The importance of how we frame issues

The importance of how we frame issues

I appreciate readers who share ideas and Ronald V. Miller has sent me a link to his website dealing with framing and his use of a George Bush line in arguing for lost wages for his injured client. See Mr. Miller’s website and an explanation at

Of course, the Rockridge Institute is one of the major websites for information on framing and should be consulted on this subject.
Let’s not overlook the infamous Frank Luntz and his Words that Work. His grasp of the significance of how to frame issues was a major factor in the Republican strong hold on American attitudes and support of the Bush disastrous administration. To give you an idea of how Luntz would create "talking points" for politicians see the blog The Agonist at this blog notes, here’s part of Luntz’s advice on how to discuss tort reform. This explains the success of big business, insurance companies and Republicans in convincing the American people to limit the remedies of injured people. Here’s what Luntz advised:

"Ending lawsuit abuse. Please, please, please STOP saying tort reform. For too many Americans tort reform has something to do with a French pastry. Tort reform is legalistic, bureaucratic and definitely impersonal. But while a large segment of Americans don’t know what tort reform actually means, virtually all Americans know what lawsuit abuse reform does TO THEM.

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“As a matter of principle, companies should be spending less money on litigation and more money on innovation. The single greatest disincentive for America businesses to do business here In America is the absurdity of our legal system. We have become the lawsuit capital of the world. Some companies actually spend more money fighting off frivolous lawsuits than the gross national product of countries that belong to the UN. Other countries use their legal system only when necessary. In America, too many people see the legal system as a loose slot machine, and too many personal Injury lawyers see it as a potential jackpot.”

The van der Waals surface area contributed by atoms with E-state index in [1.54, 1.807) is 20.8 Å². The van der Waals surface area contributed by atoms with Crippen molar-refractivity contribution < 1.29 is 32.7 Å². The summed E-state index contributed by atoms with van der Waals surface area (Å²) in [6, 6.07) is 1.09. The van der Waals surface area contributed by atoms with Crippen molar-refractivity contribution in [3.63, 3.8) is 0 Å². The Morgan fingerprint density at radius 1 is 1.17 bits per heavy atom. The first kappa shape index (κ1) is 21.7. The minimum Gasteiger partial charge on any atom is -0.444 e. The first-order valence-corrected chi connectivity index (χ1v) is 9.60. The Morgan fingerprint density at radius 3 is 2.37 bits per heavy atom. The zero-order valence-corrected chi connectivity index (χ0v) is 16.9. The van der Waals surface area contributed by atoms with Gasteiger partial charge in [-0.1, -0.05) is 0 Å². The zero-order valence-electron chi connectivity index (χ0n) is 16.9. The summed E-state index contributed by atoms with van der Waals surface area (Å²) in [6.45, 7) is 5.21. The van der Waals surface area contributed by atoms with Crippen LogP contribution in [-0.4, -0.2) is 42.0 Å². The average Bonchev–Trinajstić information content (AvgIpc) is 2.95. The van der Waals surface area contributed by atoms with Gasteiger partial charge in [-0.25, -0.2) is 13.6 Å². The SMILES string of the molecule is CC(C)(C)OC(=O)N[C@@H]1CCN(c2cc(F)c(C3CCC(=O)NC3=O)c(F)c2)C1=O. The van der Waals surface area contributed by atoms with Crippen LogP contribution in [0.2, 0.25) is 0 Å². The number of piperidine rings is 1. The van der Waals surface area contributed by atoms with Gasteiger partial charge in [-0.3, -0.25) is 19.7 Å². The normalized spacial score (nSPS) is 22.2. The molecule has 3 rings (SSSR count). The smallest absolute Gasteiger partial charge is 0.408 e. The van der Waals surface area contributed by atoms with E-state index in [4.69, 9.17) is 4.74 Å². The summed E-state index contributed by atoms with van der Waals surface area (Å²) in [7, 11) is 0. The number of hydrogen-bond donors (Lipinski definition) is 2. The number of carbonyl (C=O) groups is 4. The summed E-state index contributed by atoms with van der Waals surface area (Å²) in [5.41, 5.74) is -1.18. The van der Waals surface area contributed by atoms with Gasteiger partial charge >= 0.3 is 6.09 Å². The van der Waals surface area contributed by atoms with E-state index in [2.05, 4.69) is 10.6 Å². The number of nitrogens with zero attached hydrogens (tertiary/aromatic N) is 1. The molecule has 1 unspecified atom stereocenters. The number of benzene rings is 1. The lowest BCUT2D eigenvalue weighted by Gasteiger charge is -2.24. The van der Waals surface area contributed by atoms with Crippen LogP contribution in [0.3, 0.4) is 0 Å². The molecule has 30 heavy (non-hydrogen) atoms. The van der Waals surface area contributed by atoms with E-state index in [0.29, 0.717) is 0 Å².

20) It’s not just the legal system. It’s the people who are abusing the system for their own financial gain. Once and for all, it’s time to take on the PERSONAL INJURY LAWYERS. Those on the outsourcing kick have personalized and demonized America’s CEOs. To some degree that’s a smart (though highly unjustified) strategy because it puts a human face behind the condemnation. You need to practice exactly what they preach — and the personal injury lawyer is the perfect foil. The truth is, GREEDY personal injury lawyers have cost more jobs than any CEO through their reckless abuse of the legal system.


“Everyone deserves their day in court, but the aggressive nature of the personal injury attorneys and their gaming of the system have ensured that companies spend almost EVERY day in court.
There is simply too much fraud and abuse within the legal system thanks to the unholy alliance of greedy personal injury lawyers and their irresponsible clients. Together, they are ratcheting up the cost of doing business in America while simultaneously driving down the integrity and consistency of our judicial system. As a result, the cost of doing business becomes so expensive that first the jobs go elsewhere, and then the company goes elsewhere.”

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